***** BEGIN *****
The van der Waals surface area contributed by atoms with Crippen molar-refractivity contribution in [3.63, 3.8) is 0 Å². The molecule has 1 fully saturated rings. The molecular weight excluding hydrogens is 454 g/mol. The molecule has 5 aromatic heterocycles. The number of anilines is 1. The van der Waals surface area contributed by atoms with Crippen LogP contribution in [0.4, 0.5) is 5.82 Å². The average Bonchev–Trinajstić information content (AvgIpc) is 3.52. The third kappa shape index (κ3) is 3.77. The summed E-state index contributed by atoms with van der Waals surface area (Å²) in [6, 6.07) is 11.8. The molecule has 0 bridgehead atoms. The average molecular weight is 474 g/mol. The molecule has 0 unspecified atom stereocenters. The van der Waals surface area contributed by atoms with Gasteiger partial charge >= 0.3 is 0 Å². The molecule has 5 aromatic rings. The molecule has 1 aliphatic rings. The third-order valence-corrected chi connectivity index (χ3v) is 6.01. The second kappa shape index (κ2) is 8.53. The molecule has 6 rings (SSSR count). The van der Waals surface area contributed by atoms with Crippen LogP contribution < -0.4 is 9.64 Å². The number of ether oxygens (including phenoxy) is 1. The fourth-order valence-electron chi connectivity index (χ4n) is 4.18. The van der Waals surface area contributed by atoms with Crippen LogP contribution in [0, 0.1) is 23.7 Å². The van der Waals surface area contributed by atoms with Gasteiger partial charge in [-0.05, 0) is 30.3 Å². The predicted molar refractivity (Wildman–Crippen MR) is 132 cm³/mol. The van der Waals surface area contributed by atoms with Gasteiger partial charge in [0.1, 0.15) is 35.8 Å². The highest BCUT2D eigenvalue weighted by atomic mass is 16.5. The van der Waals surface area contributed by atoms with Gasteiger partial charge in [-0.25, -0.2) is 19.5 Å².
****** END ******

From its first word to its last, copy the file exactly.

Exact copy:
The van der Waals surface area contributed by atoms with Crippen molar-refractivity contribution in [3.63, 3.8) is 0 Å². The molecule has 1 fully saturated rings. The molecular weight excluding hydrogens is 454 g/mol. The molecule has 5 aromatic heterocycles. The number of anilines is 1. The van der Waals surface area contributed by atoms with Crippen LogP contribution in [0.4, 0.5) is 5.82 Å². The average Bonchev–Trinajstić information content (AvgIpc) is 3.52. The third kappa shape index (κ3) is 3.77. The summed E-state index contributed by atoms with van der Waals surface area (Å²) in [6, 6.07) is 11.8. The molecule has 0 bridgehead atoms. The average molecular weight is 474 g/mol. The molecule has 0 unspecified atom stereocenters. The van der Waals surface area contributed by atoms with Gasteiger partial charge >= 0.3 is 0 Å². The molecule has 5 aromatic rings. The molecule has 1 aliphatic rings. The third-order valence-corrected chi connectivity index (χ3v) is 6.01. The second kappa shape index (κ2) is 8.53. The molecule has 6 rings (SSSR count). The van der Waals surface area contributed by atoms with Crippen LogP contribution < -0.4 is 9.64 Å². The number of ether oxygens (including phenoxy) is 1. The fourth-order valence-electron chi connectivity index (χ4n) is 4.18. The van der Waals surface area contributed by atoms with Crippen LogP contribution in [0, 0.1) is 23.7 Å². The van der Waals surface area contributed by atoms with Gasteiger partial charge in [-0.05, 0) is 30.3 Å². The predicted molar refractivity (Wildman–Crippen MR) is 132 cm³/mol. The van der Waals surface area contributed by atoms with Gasteiger partial charge in [0.1, 0.15) is 35.8 Å². The highest BCUT2D eigenvalue weighted by atomic mass is 16.5. The van der Waals surface area contributed by atoms with Gasteiger partial charge in [-0.25, -0.2) is 19.5 Å².